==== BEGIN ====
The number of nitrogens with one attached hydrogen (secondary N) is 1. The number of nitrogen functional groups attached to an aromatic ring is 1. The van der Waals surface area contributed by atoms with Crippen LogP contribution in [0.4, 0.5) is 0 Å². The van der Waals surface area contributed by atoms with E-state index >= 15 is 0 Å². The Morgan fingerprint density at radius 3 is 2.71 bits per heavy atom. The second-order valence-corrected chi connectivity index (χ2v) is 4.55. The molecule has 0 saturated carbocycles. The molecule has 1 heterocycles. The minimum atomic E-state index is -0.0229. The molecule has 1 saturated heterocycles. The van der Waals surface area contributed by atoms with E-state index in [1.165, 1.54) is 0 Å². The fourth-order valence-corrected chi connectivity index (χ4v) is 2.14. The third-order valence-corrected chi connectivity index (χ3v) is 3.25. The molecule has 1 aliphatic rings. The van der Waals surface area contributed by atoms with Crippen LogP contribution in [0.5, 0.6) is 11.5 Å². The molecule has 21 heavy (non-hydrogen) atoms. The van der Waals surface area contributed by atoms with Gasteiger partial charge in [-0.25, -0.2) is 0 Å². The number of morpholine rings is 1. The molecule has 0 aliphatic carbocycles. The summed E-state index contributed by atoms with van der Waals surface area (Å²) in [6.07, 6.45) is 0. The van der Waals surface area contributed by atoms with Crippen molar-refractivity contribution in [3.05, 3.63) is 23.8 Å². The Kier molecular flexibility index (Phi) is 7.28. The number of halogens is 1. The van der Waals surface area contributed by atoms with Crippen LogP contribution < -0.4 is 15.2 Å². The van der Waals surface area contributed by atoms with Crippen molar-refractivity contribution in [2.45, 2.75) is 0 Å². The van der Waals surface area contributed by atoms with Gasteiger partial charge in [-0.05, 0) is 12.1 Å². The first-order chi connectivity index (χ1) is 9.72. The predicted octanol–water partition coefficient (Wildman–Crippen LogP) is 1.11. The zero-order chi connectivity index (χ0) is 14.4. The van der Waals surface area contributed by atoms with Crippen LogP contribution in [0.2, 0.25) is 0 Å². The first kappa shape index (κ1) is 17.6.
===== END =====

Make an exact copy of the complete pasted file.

The number of nitrogens with one attached hydrogen (secondary N) is 1. The number of nitrogen functional groups attached to an aromatic ring is 1. The van der Waals surface area contributed by atoms with Crippen LogP contribution in [0.4, 0.5) is 0 Å². The van der Waals surface area contributed by atoms with E-state index >= 15 is 0 Å². The Morgan fingerprint density at radius 3 is 2.71 bits per heavy atom. The second-order valence-corrected chi connectivity index (χ2v) is 4.55. The molecule has 0 saturated carbocycles. The molecule has 1 heterocycles. The minimum atomic E-state index is -0.0229. The molecule has 1 saturated heterocycles. The van der Waals surface area contributed by atoms with E-state index in [1.165, 1.54) is 0 Å². The fourth-order valence-corrected chi connectivity index (χ4v) is 2.14. The third-order valence-corrected chi connectivity index (χ3v) is 3.25. The molecule has 1 aliphatic rings. The van der Waals surface area contributed by atoms with Crippen LogP contribution in [0.5, 0.6) is 11.5 Å². The molecule has 21 heavy (non-hydrogen) atoms. The van der Waals surface area contributed by atoms with Gasteiger partial charge in [-0.25, -0.2) is 0 Å². The number of morpholine rings is 1. The molecule has 0 aliphatic carbocycles. The summed E-state index contributed by atoms with van der Waals surface area (Å²) in [6.07, 6.45) is 0. The van der Waals surface area contributed by atoms with Crippen molar-refractivity contribution in [3.05, 3.63) is 23.8 Å². The Kier molecular flexibility index (Phi) is 7.28. The number of halogens is 1. The van der Waals surface area contributed by atoms with Crippen LogP contribution < -0.4 is 15.2 Å². The van der Waals surface area contributed by atoms with Crippen molar-refractivity contribution in [2.45, 2.75) is 0 Å². The van der Waals surface area contributed by atoms with Gasteiger partial charge in [-0.05, 0) is 12.1 Å². The first-order chi connectivity index (χ1) is 9.72. The predicted octanol–water partition coefficient (Wildman–Crippen LogP) is 1.11. The zero-order chi connectivity index (χ0) is 14.4. The van der Waals surface area contributed by atoms with Crippen LogP contribution in [0.2, 0.25) is 0 Å². The first kappa shape index (κ1) is 17.6.